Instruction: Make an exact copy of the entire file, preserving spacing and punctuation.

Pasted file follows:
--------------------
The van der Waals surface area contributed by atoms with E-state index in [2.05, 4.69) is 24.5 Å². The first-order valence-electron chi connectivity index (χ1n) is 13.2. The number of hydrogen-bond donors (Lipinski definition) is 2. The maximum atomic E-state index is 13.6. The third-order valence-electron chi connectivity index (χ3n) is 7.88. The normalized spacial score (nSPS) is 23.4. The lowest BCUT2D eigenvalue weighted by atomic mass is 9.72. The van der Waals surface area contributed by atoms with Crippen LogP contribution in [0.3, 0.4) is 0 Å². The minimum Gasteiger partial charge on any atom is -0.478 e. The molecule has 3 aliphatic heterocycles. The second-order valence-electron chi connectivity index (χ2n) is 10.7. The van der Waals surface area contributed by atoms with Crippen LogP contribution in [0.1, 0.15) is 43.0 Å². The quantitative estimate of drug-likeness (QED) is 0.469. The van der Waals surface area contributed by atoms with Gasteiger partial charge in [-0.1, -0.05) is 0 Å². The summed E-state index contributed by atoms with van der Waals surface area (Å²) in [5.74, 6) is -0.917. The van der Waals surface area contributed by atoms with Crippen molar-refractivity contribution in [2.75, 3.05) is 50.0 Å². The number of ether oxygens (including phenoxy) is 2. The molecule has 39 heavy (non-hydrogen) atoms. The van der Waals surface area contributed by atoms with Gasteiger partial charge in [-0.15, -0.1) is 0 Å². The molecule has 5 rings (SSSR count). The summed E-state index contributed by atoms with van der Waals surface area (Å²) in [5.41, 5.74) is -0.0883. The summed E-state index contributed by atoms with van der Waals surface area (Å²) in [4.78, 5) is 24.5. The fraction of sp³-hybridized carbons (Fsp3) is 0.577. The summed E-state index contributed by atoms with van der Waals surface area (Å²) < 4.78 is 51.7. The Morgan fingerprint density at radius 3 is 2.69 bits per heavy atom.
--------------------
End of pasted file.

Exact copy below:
The van der Waals surface area contributed by atoms with E-state index in [2.05, 4.69) is 24.5 Å². The first-order valence-electron chi connectivity index (χ1n) is 13.2. The number of hydrogen-bond donors (Lipinski definition) is 2. The maximum atomic E-state index is 13.6. The third-order valence-electron chi connectivity index (χ3n) is 7.88. The normalized spacial score (nSPS) is 23.4. The lowest BCUT2D eigenvalue weighted by atomic mass is 9.72. The van der Waals surface area contributed by atoms with Crippen LogP contribution in [0.3, 0.4) is 0 Å². The minimum Gasteiger partial charge on any atom is -0.478 e. The molecule has 3 aliphatic heterocycles. The second-order valence-electron chi connectivity index (χ2n) is 10.7. The van der Waals surface area contributed by atoms with Crippen LogP contribution in [0.1, 0.15) is 43.0 Å². The quantitative estimate of drug-likeness (QED) is 0.469. The van der Waals surface area contributed by atoms with Gasteiger partial charge in [-0.1, -0.05) is 0 Å². The summed E-state index contributed by atoms with van der Waals surface area (Å²) in [5.74, 6) is -0.917. The van der Waals surface area contributed by atoms with Crippen molar-refractivity contribution in [2.75, 3.05) is 50.0 Å². The number of ether oxygens (including phenoxy) is 2. The molecule has 39 heavy (non-hydrogen) atoms. The van der Waals surface area contributed by atoms with Gasteiger partial charge in [-0.15, -0.1) is 0 Å². The molecule has 5 rings (SSSR count). The summed E-state index contributed by atoms with van der Waals surface area (Å²) in [5.41, 5.74) is -0.0883. The summed E-state index contributed by atoms with van der Waals surface area (Å²) in [4.78, 5) is 24.5. The fraction of sp³-hybridized carbons (Fsp3) is 0.577. The summed E-state index contributed by atoms with van der Waals surface area (Å²) < 4.78 is 51.7. The Morgan fingerprint density at radius 3 is 2.69 bits per heavy atom.